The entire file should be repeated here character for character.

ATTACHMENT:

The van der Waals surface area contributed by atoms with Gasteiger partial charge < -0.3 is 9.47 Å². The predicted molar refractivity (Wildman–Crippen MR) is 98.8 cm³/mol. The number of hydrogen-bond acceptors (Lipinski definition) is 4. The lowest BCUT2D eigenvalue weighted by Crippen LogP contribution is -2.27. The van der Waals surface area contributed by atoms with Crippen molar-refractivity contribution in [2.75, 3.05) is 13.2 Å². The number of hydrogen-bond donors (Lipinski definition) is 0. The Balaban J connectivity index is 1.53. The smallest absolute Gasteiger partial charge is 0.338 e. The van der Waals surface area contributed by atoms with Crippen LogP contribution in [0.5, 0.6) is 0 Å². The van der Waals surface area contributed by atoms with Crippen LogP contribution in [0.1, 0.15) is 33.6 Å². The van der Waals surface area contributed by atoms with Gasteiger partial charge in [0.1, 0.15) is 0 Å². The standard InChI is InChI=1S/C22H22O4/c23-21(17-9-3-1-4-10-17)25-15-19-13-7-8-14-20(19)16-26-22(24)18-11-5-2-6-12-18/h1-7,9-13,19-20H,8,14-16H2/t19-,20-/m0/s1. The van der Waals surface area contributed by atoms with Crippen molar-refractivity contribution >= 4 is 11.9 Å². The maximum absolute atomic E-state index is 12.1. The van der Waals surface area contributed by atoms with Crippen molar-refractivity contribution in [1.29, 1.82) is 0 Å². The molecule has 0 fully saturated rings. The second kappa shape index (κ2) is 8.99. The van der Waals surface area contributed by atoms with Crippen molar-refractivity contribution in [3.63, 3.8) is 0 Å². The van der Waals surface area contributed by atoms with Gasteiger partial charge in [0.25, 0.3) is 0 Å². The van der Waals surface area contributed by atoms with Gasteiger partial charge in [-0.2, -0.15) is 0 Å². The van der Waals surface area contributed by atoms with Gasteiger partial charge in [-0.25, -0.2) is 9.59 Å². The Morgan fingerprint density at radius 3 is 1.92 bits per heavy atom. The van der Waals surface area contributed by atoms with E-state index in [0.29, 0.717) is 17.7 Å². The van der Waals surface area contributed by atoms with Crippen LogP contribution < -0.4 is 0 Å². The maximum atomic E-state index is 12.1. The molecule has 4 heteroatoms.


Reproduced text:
The van der Waals surface area contributed by atoms with Gasteiger partial charge < -0.3 is 9.47 Å². The predicted molar refractivity (Wildman–Crippen MR) is 98.8 cm³/mol. The number of hydrogen-bond acceptors (Lipinski definition) is 4. The lowest BCUT2D eigenvalue weighted by Crippen LogP contribution is -2.27. The van der Waals surface area contributed by atoms with Crippen molar-refractivity contribution in [2.75, 3.05) is 13.2 Å². The number of hydrogen-bond donors (Lipinski definition) is 0. The Balaban J connectivity index is 1.53. The smallest absolute Gasteiger partial charge is 0.338 e. The van der Waals surface area contributed by atoms with Crippen LogP contribution in [0.5, 0.6) is 0 Å². The van der Waals surface area contributed by atoms with Crippen LogP contribution in [0.1, 0.15) is 33.6 Å². The van der Waals surface area contributed by atoms with Gasteiger partial charge in [0.1, 0.15) is 0 Å². The standard InChI is InChI=1S/C22H22O4/c23-21(17-9-3-1-4-10-17)25-15-19-13-7-8-14-20(19)16-26-22(24)18-11-5-2-6-12-18/h1-7,9-13,19-20H,8,14-16H2/t19-,20-/m0/s1. The van der Waals surface area contributed by atoms with Crippen molar-refractivity contribution >= 4 is 11.9 Å². The maximum absolute atomic E-state index is 12.1. The van der Waals surface area contributed by atoms with Crippen molar-refractivity contribution in [1.29, 1.82) is 0 Å². The molecule has 0 fully saturated rings. The second kappa shape index (κ2) is 8.99. The van der Waals surface area contributed by atoms with Crippen molar-refractivity contribution in [3.63, 3.8) is 0 Å². The van der Waals surface area contributed by atoms with Gasteiger partial charge in [0.25, 0.3) is 0 Å². The van der Waals surface area contributed by atoms with Gasteiger partial charge in [-0.2, -0.15) is 0 Å². The van der Waals surface area contributed by atoms with Gasteiger partial charge in [-0.25, -0.2) is 9.59 Å². The Morgan fingerprint density at radius 3 is 1.92 bits per heavy atom. The van der Waals surface area contributed by atoms with E-state index in [0.29, 0.717) is 17.7 Å². The van der Waals surface area contributed by atoms with Crippen LogP contribution < -0.4 is 0 Å². The maximum atomic E-state index is 12.1. The molecule has 4 heteroatoms.